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Law Society purges former chief executive from history books — or at least walls

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Specially commissioned painting of hard man ex-boss Des Hudson is quietly removed from pride of place at Chancery Lane headquarters

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Is the Law Society performing a Trotsky on its former chief executive?

The great Marxist theorist and Bolshevik revolutionary was effectively written out of Soviet history during the Stalin regime — and now it appears the same fate has befallen the erstwhile all-powerful Des Hudson.

The gruff Yorkshireman once ruled the solicitors’ quasi-trade union with such a rod of iron that frightened minions and council members clearly thought it would pacify the master if they commissioned an oil painting of the great man.

Years of tradition were broken — historically only Law Society presidents were so honoured — but a hapless brush-merchant was wheeled in and the result duly displayed prominently on the walls of the entrance hall to the society’s neo-classical London headquarters building.

But spies at Chancery Lane reveal that the portrait has recently been removed and replaced by a far more mundane Law Society crest … and a rubbish bin.

Thankfully, Legal Cheek sources have provided us with an image of the great artwork for the delectation of our readers. The steely glaze confirms Hudson was not a man to be trifled with.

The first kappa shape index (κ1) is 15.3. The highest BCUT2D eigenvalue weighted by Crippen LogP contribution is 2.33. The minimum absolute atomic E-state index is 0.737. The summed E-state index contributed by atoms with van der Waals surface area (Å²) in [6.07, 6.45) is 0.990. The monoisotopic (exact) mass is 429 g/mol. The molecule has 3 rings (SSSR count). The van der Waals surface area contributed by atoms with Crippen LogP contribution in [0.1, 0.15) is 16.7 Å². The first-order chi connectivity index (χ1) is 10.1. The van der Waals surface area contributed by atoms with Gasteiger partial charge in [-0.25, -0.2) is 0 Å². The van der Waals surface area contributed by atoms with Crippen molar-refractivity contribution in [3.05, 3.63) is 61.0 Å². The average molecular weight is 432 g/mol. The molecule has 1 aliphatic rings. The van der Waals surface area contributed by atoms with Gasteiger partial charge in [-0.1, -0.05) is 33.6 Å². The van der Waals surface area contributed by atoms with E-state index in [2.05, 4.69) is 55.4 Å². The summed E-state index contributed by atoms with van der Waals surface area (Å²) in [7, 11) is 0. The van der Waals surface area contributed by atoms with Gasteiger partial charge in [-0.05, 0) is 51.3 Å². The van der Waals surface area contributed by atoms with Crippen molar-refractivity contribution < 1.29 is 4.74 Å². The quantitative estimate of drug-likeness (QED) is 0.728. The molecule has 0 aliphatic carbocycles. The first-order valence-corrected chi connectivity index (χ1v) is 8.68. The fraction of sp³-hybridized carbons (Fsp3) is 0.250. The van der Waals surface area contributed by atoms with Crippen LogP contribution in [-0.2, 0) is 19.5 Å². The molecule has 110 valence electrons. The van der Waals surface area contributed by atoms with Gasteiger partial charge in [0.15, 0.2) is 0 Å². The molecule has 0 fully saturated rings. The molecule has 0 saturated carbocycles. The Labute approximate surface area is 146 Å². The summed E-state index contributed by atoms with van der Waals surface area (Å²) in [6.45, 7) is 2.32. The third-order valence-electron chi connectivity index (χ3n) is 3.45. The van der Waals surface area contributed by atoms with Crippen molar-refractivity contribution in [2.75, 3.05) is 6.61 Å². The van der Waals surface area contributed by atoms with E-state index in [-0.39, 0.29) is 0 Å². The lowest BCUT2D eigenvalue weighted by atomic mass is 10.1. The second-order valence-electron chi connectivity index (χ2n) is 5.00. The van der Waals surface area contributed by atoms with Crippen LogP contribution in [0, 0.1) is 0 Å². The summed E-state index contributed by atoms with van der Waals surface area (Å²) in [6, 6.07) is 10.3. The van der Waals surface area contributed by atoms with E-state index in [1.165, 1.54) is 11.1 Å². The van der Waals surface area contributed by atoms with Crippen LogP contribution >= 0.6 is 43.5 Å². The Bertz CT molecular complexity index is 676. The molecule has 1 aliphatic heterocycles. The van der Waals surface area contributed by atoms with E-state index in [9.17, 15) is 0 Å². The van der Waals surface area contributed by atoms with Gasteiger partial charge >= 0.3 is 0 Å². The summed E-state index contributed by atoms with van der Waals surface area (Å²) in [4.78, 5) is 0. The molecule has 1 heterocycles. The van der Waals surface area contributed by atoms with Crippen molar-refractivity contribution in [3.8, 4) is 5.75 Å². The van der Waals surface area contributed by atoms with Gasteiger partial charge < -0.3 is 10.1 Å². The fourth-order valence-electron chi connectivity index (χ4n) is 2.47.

However, that didn’t stop criminal law solicitors passing a motion of no confidence in both Hudson and last year’s Law Society president, so angered were they at what was viewed as Chancery Lane’s capitulation to and near complicity with the government’s plans to slash legal aid spending.

Hudson bailed out several months later — and now suggestions are rife that he may have taken his painting with him.

Law Society officialdom appears to be slightly embarrassed by the Hudson years. The disappearing portrait follows last October’s “Excellence Awards”, at which Hudson was handed the “president’s lifetime achievement” gong. But you wouldn’t know it from the society’s website, as that one category has been dropped from the list of last year’s winners.

While the society might be keen to keep the Hudson connection under wraps, the man himself continues to do well out of an organisation that paid him an annual £400,000 salary.

He may have left the building, but Hudson walked straight into the chairmanship of Veyo, the bizarrely-named joint venture launched last year by the Law Society and IT services giant Mastek that is being billed as the future of residential electronic conveyancing.

Nontheless, when asked about the disappearing portrait, Chancery Lane officials were tight-lipped this week.

They declined to comment on why the painting was commissioned, how much the artist charged, where it has gone or whether recently installed newbie chief executive Catherine Dixon — formally the top in-house lawyer at the NHS Litigation Authority — has been sitting for her own version.